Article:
I. Common Characteristics of Colonists
B. Colonial America was overwhelmingly Protestant. Dominant groups: Puritanism in New England, Dutch Reformed and Presbyterian in Middle Colonies, Anglican in South
C. Most came with similar economic and social backgrounds. Lower and middle class stock usually from rural areas of England.
II. Four Major Regions (Plantation South, Middle Colonies, New England, and Frontier)
b) As indentured servants became harder to obtain (and retain), demand for slaves increased (400,000) in colonies by 1776.
3. Plantation owners became the leading economic, political, and social forces of the South. Democracy limited to wealthy landowners.
B. Middle Colonies--farming, manufacturing center
2. Large numbers of immigrants
b). Germans in Pennsylvania
c). Scotch-Irish in Pennsylvania
2. Came in groups and settled in self-governing towns. New England town meeting as center of power at first, but shifted to selectmen in time.
3. Occupations included farming (scarce labor, tough conditions), fishing, and commerce
b) Slavery, rum and the triangular trade with West Indies and Africa brought economic wealth to New England
D. Backcountry/Frontier--continually moving region: "The West."
2. Religious dissenters, immigrants, and criminals all found "refuge" in the West.
3. Vigorous spirit of democracy and emphasis on individual freedom
b) Anti-aristocratic tradition and resentment of urban east
2. Governor's council
3. Colonial assembly
b) Growth in power
B. British governing bodies
3. Board of Trade
2. Trade must pass through home country
3. Create a self-sufficient economy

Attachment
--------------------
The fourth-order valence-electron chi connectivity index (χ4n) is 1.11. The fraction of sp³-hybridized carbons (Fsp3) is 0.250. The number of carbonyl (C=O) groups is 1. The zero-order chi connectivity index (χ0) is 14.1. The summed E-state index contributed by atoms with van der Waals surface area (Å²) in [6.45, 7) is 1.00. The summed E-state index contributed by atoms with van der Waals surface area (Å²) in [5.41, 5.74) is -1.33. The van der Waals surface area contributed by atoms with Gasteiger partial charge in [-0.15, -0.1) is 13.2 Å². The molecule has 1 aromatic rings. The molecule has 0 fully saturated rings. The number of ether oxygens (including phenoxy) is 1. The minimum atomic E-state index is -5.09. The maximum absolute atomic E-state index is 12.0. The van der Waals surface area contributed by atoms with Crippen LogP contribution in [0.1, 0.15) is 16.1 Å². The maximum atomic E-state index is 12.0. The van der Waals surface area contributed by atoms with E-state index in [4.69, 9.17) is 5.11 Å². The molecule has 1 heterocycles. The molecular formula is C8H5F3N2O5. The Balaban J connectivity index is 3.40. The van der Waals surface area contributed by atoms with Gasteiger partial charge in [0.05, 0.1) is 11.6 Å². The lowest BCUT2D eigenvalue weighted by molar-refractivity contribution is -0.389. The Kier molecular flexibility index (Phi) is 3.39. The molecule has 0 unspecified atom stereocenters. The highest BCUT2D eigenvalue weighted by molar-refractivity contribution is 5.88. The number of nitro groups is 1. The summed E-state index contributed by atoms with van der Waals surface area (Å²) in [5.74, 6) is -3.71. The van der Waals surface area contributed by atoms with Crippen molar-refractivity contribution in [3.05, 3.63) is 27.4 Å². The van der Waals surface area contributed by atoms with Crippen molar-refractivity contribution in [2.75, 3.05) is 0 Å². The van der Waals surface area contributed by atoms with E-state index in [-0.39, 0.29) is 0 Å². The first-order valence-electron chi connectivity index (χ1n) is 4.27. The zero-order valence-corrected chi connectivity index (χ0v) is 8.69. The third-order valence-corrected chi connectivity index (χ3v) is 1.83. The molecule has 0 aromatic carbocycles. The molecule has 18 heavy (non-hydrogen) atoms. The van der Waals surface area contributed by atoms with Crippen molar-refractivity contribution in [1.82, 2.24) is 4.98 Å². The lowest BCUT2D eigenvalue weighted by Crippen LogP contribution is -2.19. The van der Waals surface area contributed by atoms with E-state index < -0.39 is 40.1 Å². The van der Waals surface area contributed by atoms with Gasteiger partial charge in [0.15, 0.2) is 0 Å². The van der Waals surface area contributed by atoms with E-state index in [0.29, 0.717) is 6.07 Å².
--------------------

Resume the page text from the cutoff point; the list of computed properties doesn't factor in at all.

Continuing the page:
B. Navigation Acts
2. Board of Trades' efforts to enforce
C. Triangular Trade
2. Many did not attend any church
B. Anglican Church weak in colonies
2. Ordination of priests only in England
C. Presbyterian Church--Scotch-Irish
2. Calvinist and democratic in organization
D. Baptist (Anabaptist in Europe). Fastest growing among poor
2. Complete separation of church and state--Roger Williams
E. Great Awakening--1730s and 1740s.
2. George Whitefield--emotionally intense, dynamic preacher
3. New Lights--supported revival, new churches
4. Educational revival--Dartmouth, Princeton, Brown all formed to supply New Light preachers
VI. Wars with France (King Wiliiams's, Queen Anne's, King George's Wars)
b) Warring Indian allies
c) Fear of France taking control of Spanish throne
d) Frontier fighting between settlers
2. Causes of the French & Indian War
b) Series of French forts in Pennsylvania
c) Washington's ill-fated mission
3. Results of the French & Indian War
b) Spain loses Florida
c) Britain's national debt doubled
d) Cost of governing colonies multiplied
e) Increased trouble with Indian tribes
f) Series of restrictive laws to control colonists and raise revenues
Feldmeth, Greg D. "U.S. History Resources"
http://home.earthlink.net/~gfeldmeth/USHistory.html (31 March 1998).
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